Such metadata includes information about unused regions—free space bitmap, block availability map—and information about bad sectors.
In computer file systems, a block availability map (BAM) is a data structure used to track disk blocks that are considered free (available for new data).

Ext2

e2comprext2fsfilesystem development
Additional attributes can be associated on file systems, such as NTFS, XFS, ext2, ext3, some versions of UFS, and HFS+, using extended file attributes.
The ext2 or second extended file system is a file system for the Linux kernel.

HFS Plus

HFS+HFSMac OS Extended
The native file systems of Unix-like systems also support arbitrary directory hierarchies, as do, for example, Apple's Hierarchical File System, and its successor HFS+ in classic Mac OS, the FAT file system in MS-DOS 2.0 and later versions of MS-DOS and in Microsoft Windows, the NTFS file system in the Windows NT family of operating systems, and the ODS-2 (On-Disk Structure-2) and higher levels of the Files-11 file system in OpenVMS. Additional attributes can be associated on file systems, such as NTFS, XFS, ext2, ext3, some versions of UFS, and HFS+, using extended file attributes.
HFS Plus or HFS+ is a file system developed by Apple Inc. It replaced the Hierarchical File System (HFS) as the primary file system of Apple computers with the 1998 release of Mac OS 8.1.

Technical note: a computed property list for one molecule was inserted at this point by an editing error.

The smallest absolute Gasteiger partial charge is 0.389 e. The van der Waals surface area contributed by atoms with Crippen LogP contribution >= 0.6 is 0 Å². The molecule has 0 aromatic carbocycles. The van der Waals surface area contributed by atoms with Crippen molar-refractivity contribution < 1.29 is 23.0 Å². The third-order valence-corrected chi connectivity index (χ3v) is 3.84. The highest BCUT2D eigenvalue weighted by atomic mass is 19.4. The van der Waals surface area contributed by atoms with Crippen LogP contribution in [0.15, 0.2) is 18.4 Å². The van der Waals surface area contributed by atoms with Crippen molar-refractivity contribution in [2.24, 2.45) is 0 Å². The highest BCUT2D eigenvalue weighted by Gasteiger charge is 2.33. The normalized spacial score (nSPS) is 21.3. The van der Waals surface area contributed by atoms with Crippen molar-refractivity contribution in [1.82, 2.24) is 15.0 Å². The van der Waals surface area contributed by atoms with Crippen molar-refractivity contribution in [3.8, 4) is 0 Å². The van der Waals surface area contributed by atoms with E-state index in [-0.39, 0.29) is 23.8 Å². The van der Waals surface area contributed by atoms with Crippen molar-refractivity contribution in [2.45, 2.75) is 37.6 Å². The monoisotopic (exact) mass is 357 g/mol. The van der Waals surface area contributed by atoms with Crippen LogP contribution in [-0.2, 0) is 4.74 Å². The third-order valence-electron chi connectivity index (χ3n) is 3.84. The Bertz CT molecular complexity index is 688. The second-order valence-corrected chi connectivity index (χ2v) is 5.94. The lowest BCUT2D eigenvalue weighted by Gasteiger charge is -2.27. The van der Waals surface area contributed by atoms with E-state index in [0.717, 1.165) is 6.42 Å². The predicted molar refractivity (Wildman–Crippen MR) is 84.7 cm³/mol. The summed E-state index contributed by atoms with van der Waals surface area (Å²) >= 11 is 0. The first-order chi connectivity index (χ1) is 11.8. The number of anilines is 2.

Unix File System

UFSFFSUFS2
Additional attributes can be associated on file systems, such as NTFS, XFS, ext2, ext3, some versions of UFS, and HFS+, using extended file attributes.
The Unix file system (UFS; also called the Berkeley Fast File System, the BSD Fast File System or FFS) is a file system supported by many Unix and Unix-like operating systems.

Comparison of file systems

file systemfile system technologyUniFS
See comparison of file systems#Metadata for details on which file systems support which kinds of metadata.
The following tables compare general and technical information for a number of file systems.

Defragmentation

defragmentdefragmenteddefragmenter
An example is the file system defragmentation utilities.
In the maintenance of file systems, defragmentation is a process that reduces the amount of fragmentation.

Hard link

hard linkshardlink
Directory utilities may also include capabilities to create additional links to a directory (hard links in Unix), to rename parent links (".."
In computing, a hard link is a directory entry that associates a name with a file on a file system.